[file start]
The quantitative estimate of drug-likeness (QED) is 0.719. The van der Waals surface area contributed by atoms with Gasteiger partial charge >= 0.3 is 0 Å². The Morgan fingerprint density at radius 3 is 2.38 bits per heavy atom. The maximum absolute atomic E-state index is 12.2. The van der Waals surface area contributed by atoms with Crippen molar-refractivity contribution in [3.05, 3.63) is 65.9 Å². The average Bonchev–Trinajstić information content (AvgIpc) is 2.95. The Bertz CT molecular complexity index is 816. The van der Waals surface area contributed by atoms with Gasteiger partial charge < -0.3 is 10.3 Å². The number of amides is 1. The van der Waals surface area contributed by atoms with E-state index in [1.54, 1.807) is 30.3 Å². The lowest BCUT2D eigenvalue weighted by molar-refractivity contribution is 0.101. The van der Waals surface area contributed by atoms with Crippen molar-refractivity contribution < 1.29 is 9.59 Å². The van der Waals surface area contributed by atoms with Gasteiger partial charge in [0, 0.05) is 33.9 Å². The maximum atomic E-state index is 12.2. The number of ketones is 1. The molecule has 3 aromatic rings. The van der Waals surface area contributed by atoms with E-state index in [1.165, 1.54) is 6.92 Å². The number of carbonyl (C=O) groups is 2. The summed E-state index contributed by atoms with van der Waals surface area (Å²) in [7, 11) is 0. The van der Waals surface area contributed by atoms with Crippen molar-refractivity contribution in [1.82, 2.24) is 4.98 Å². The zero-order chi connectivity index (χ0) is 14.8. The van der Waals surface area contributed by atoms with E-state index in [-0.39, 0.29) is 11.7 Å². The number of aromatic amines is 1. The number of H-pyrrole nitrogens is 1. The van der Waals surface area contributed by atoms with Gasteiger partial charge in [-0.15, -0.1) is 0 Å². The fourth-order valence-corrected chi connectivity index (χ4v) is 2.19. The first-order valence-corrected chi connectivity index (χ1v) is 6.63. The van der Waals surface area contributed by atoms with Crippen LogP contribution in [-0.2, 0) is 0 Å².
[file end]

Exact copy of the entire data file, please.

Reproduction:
The quantitative estimate of drug-likeness (QED) is 0.719. The van der Waals surface area contributed by atoms with Gasteiger partial charge >= 0.3 is 0 Å². The Morgan fingerprint density at radius 3 is 2.38 bits per heavy atom. The maximum absolute atomic E-state index is 12.2. The van der Waals surface area contributed by atoms with Crippen molar-refractivity contribution in [3.05, 3.63) is 65.9 Å². The average Bonchev–Trinajstić information content (AvgIpc) is 2.95. The Bertz CT molecular complexity index is 816. The van der Waals surface area contributed by atoms with Gasteiger partial charge < -0.3 is 10.3 Å². The number of amides is 1. The van der Waals surface area contributed by atoms with E-state index in [1.54, 1.807) is 30.3 Å². The lowest BCUT2D eigenvalue weighted by molar-refractivity contribution is 0.101. The van der Waals surface area contributed by atoms with Crippen molar-refractivity contribution < 1.29 is 9.59 Å². The van der Waals surface area contributed by atoms with Gasteiger partial charge in [0, 0.05) is 33.9 Å². The maximum atomic E-state index is 12.2. The number of ketones is 1. The molecule has 3 aromatic rings. The van der Waals surface area contributed by atoms with E-state index in [1.165, 1.54) is 6.92 Å². The number of carbonyl (C=O) groups is 2. The summed E-state index contributed by atoms with van der Waals surface area (Å²) in [7, 11) is 0. The van der Waals surface area contributed by atoms with Crippen molar-refractivity contribution in [1.82, 2.24) is 4.98 Å². The zero-order chi connectivity index (χ0) is 14.8. The van der Waals surface area contributed by atoms with E-state index in [-0.39, 0.29) is 11.7 Å². The number of aromatic amines is 1. The number of H-pyrrole nitrogens is 1. The van der Waals surface area contributed by atoms with Gasteiger partial charge in [-0.15, -0.1) is 0 Å². The fourth-order valence-corrected chi connectivity index (χ4v) is 2.19. The first-order valence-corrected chi connectivity index (χ1v) is 6.63. The van der Waals surface area contributed by atoms with Crippen LogP contribution in [-0.2, 0) is 0 Å².